This fall, we're bringing you books about the Northland, from the Northland and by Northland authors.  The Northeastern Minnesota Book Awards - NEMBA - were established in 1988 to recognize books that "substantially represent northeastern Minnesota in the areas of history, culture, heritage, or lifestyle."

    Leading up to this Saturday's Lake Superior Harvest Festival at Bayfront Park, we continue our KUMD Sustainability Week series with a conversation with Sarah Lerohl, Environmental Program Coordinator at the Western Lake Superior Sanitary District (WLSSD) and we are talking about composting, and non-toxic homecare practices.

  Some wouldn't expect the League of Women Voters at an event highlighting sustainability, but you'll find them at this year's Lake Superior Harvest Festival. We speak with Ellen Wiss, a board member of the League of Women Voters, to tell us about their mission - at the festival and in general – to help voters register for the election and to help them learn about candidates and referendums on the fall ballot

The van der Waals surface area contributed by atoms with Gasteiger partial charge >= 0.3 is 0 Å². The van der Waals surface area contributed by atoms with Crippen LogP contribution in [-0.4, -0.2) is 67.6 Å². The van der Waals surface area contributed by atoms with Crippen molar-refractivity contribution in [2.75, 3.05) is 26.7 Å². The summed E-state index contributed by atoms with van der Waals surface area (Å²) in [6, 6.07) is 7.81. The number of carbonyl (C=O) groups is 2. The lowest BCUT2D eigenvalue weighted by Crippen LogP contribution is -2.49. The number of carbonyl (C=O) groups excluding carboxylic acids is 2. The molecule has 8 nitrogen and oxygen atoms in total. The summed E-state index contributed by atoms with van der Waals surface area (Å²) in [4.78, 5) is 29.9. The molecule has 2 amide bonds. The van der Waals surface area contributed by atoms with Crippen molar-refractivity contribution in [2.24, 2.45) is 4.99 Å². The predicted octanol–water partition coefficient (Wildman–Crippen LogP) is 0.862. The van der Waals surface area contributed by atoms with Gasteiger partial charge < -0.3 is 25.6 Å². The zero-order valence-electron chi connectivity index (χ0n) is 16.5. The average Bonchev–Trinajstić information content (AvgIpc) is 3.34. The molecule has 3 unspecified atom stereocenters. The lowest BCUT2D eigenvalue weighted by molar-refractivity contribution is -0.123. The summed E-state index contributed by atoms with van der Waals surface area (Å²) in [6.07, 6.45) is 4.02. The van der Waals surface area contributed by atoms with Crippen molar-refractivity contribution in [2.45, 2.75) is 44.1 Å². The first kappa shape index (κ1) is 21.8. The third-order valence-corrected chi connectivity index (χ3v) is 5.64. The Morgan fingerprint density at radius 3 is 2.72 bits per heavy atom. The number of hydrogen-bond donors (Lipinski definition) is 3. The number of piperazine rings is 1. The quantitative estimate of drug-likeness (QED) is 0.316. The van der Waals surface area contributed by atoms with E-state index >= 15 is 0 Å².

F. D. Richards [via Flickr]

  The soggy ground continues to bring the threat of black molds and powdery mildew, and gardeners need to be mindful of what flowers and plants to prune, and what to keep and possibly treat to prevent the return of these fungi next spring.

Despite the soggy ground, now is the time to divide perennials - irises and peonies, for example - to best prepare them for next year.  Dividing can help underperforming flowers to produce more and better blooms in  the coming seasons.

Carla Hamilton

  Annie Dugan informs us about many artistic events this week to visit.  

Three that have already opened: Ryan Fisher's photography at the Lakeside Gallery, the art of Mary Beth Downs at Zeitgeist Arts Café, and the exhibit Framing GLBT Lives in the Zeitgeist Atrium.

Two new events open this week: 

  Sustainability can be found many places in Duluth, including UMD's campus. Since its start in 2009, UMD's Sustainable Agriculture Project has made a lot of positive changes on campus, especially in the dining hall.

Nicolás Boullosa [via Flickr]

  The annual Lake Superior Harvest Festival at the Bayfront Park is just around the corner.  We kick off KUMD's Sustainability Week with a conversation with Claire Hintz, the director of Lake Superior Harvest Festival, about what will be at the festival, notably tiny houses, an innovative and popular new way to practice sustainability.